First Year Results: Mark Helfrich vs Oregon’s Coaching Greats
Oregon’s 2013 season was without question one of the greatest in school history, as the Ducks finished with 11 wins for only the fifth time ever.
The year started out about as well as it could have with the team setting a school record 772 yards of total offense against Nicholls State on its way to a 66-3 win. Oregon jumped out to an 8-0 start, including a 42-14 win over UCLA, a game that featured the Ducks allowing only 64 yards to stud quarterback Brett Hundley. At that point the Ducks were considered a favorite by many to play in the National Championship Game.
Quarterback Marcus Mariota spent the first half of the season as the frontrunner for the Heisman trophy before a knee injury slowed him down. Unfortunately, the team as a whole slowed down with him, falling to Stanford and Arizona on the road down the stretch.
With the two late losses, the wheels appeared to be coming off in a season that had started out with so much promise, at least until the heroic efforts of Josh Huff led the Ducks against Oregon State in the final regular season game. This 36-35 win over the Beavers seemed to salvage the squad’s confidence and national reputation.
All of this came under the direction of Head Coach Mark Helfrich, in his first year with that title, after being promoted from offensive coordinator in the wake of Chip Kelly’s departure. The Ducks’ 11-2 finish is the best record in school history during the first season under a new head coach.
While Helfrich certainly inherited a roster loaded with as much talent as the program has ever had and led by arguably the best quarterback in school history, that should not take away from his accomplishments in 2013.
Many fans were hoping for a conference title or a national championship appearance, but let’s not forget all that Helfrich accomplished since taking over.
With the news that Chip Kelly would be heading to the NFL prior to the 2013 season, Helfrich had to hold Oregon’s recruiting class together, a truly difficult task. Though the Ducks lost four-star prospect Dontre Wilson to Ohio State, the new head coach wasted no time meeting with each recruit to maintain the commitments.
Perhaps an even better indication of Helfrich’s success thus far is the 2014 recruiting class. He convinced 20 players to sign, a result comparable to the 2010 recruiting class (the first full class under Kelly as head coach). The class includes the same kind of offensive firepower that Kelly was consistently able to bring in, (Royce Freeman and Jalen Brown come to mind.)
The continued success on the recruiting trail is encouraging, and shows that Kelly was not the entire program.
However, perhaps the most encouraging part of Coach Helfrich’s first year was his impressive ability to push the idea that Oregon’s Alamo Bowl appearance should be viewed as the first game of the 2014 season, which seemed to give the Ducks new life.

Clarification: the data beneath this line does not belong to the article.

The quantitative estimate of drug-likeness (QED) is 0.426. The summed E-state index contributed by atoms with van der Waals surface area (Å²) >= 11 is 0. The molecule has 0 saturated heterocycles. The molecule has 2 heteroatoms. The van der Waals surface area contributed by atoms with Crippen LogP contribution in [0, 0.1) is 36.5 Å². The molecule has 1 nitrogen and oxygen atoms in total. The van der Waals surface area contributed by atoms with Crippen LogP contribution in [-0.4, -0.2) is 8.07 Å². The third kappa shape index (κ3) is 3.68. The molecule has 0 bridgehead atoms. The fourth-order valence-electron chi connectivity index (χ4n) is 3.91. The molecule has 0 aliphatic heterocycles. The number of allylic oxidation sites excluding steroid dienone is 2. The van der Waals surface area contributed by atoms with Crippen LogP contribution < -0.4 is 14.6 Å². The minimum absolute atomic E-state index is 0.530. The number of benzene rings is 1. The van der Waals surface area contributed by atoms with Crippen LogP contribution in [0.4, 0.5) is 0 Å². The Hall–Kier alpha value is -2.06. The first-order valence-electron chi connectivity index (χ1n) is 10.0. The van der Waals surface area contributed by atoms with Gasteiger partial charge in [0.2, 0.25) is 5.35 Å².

With Mariota back in full health, the Ducks’ offense appeared to stop over-thinking and began to take what the Texas defense gave it. Oregon cruised to a 30-7 victory over the Longhorns, including two defensive touchdowns, and helped save the team (and its fan base) from entering the off-season with a deflated, uneasy feeling.
So, how does Helfrich’s first year stack up to Oregon’s past coaching greats of the modern era, such as Rich Brooks, Mike Bellotti, and Chip Kelly?
Brooks came to Eugene to coach a team that had not had a winning season in six years. In his first year in 1977, the Ducks went 2-9 but finished strong with a win over Oregon State (also 2-9).
Bellotti started in 1995, taking over the Brooks-led Oregon squad that in 1994 made its first Rose Bowl appearance in nearly four decades. In his first year, the Ducks went 9-3 (6-2 in conference).
Kelly’s first season was extremely impressive, all things considered. After a truly disastrous opening loss to Boise State, Oregon rebounded to win the Pac-10 with a 10-2 regular season record, heading to the Rose Bowl to take on Ohio State.
Though they fell to the Buckeyes, Kelly’s Ducks were clearly on the verge of greatness.
One interesting note to make is that none of these coaches were able to record more wins than his respective predecessor during his rookie season. Oregon went 4-7 in 1976, but fell to 2-9 under Brooks in 1977. In 1994 the team went 9-4, and Bellotti’s team finished 9-3 in 1995 (with one more conference loss).
Even with the the Rose Bowl appearance, Kelly’s 2009 squad won 10 games, the same as Bellotti’s 2008 team.
This is an encouraging note to make, considering the fact that Helfrich’s 11-2 record was a slight step back from Kelly’s 12-1 mark in 2012.
While Helfrich was not exactly new to the program in 2013, having spent the previous four years as offensive coordinator, he had a lot to live up to. Kelly had taken the Oregon football program to heights it had not known before.
Though it is still too early to tell, Helfrich appears to be on the right track for great things, with a superb record, a strong recruiting class — and a decisive Alamo Bowl victory to finish his first year, which is is something even Brooks, Bellotti, and Kelly were unable to pull off.
Top Photo by Craig Strobeck.